I love Dunkin' Donuts. I love the way they taste and the way I feel
after indulging in them. I don't eat them often. Donuts, in general,
are not the healthiest choice in eating you can make, but then, not
everything you do has to be good for you. But when the Dunkin' Donuts
corporate office decided to couple its "Six for Three" bagel promotion
with an environmental program, I had a hard time buying into it. As a
native New Yorker, I have to dispense with my ideas about what a bagel
is. If Dunkin' Donuts can sell these "bagels" more power to them (but
let's just say if it's round and has a hole in it, that doesn't
necessarily mean Dunkin' Donuts will be good at making it).
For its environmental promotion, Dunkin' Donuts is remaking its
in-store banners into Dunkin' Donuts tote bags. Franchisees recycle
their store banners to reduce waste in their communities. The "Six
for Three" banners will become the first round of totes, going to
loyal customers and hard-working employees as merit awards. According
to Missy Maio, Manager of Field Marketing for Dunkin' Donuts in the
Central Atlantic Regions, "This two-tiered program offers our
customers a great value option and marks a small, symbolic step in
increasing our commitment to the environment."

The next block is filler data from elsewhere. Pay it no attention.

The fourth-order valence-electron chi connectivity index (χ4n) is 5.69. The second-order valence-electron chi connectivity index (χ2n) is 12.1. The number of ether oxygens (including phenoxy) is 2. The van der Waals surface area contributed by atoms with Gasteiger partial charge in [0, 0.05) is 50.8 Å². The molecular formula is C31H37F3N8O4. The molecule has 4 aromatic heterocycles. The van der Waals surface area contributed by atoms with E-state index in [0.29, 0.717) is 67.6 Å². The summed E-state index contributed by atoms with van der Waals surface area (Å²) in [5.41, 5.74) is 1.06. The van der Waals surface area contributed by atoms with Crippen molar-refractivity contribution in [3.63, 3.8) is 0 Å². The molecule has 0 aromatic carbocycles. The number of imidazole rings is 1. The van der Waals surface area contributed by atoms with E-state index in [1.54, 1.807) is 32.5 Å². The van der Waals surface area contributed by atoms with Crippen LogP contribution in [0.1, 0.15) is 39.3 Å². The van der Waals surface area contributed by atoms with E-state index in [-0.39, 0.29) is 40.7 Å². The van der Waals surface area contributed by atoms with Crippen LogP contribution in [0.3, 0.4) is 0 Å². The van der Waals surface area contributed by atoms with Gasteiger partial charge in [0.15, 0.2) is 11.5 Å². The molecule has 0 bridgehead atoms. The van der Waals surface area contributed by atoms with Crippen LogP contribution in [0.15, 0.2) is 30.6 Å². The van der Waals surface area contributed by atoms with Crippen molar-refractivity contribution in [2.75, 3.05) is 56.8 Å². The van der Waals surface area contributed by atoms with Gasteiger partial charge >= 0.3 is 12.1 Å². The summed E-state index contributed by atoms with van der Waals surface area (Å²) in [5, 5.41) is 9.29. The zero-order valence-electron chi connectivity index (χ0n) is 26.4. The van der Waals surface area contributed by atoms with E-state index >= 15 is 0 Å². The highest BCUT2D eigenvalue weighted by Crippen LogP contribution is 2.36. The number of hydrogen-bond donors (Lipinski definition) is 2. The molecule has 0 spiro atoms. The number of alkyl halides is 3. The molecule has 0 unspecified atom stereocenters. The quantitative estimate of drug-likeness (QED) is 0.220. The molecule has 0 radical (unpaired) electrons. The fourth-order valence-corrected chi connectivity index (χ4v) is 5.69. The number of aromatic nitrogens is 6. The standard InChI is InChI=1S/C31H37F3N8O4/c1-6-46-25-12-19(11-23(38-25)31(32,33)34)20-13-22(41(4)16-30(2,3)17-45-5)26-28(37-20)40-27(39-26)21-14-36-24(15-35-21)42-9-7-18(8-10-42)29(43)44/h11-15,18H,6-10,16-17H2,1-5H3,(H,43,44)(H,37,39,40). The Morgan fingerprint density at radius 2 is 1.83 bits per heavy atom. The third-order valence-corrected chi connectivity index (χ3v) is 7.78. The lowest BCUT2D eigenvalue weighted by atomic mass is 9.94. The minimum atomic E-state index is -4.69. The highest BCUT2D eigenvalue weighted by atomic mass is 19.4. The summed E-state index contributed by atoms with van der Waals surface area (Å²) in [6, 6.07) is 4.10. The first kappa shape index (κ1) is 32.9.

Is it unreasonable to think that this is probably not the most
effective way to promote a truly healthy environment? As a matter of
fact, this is a small step and one that could have been much larger.
Perhaps, a switch to more cost-effective lighting and HVAC systems
would actually make a larger impact on the store's carbon footprint.
And then there is the idea of recycling any used vegetable oils (if
there are any) for biodiesel fuel to run the many Dunkin' Donuts
trucks. Or no more styrofoam coffee cups. How about giving customers a
discount for bringing in their own coffee mug and donut box?
As I stated, I love Dunkin' Donuts, but I'd I'd rather eat my
wonderfully delicious donuts in peace and quiet than be distracted by
a "green" promotion that blurs the lines between true, responsible
environmentalism and a cynical marketing ploy.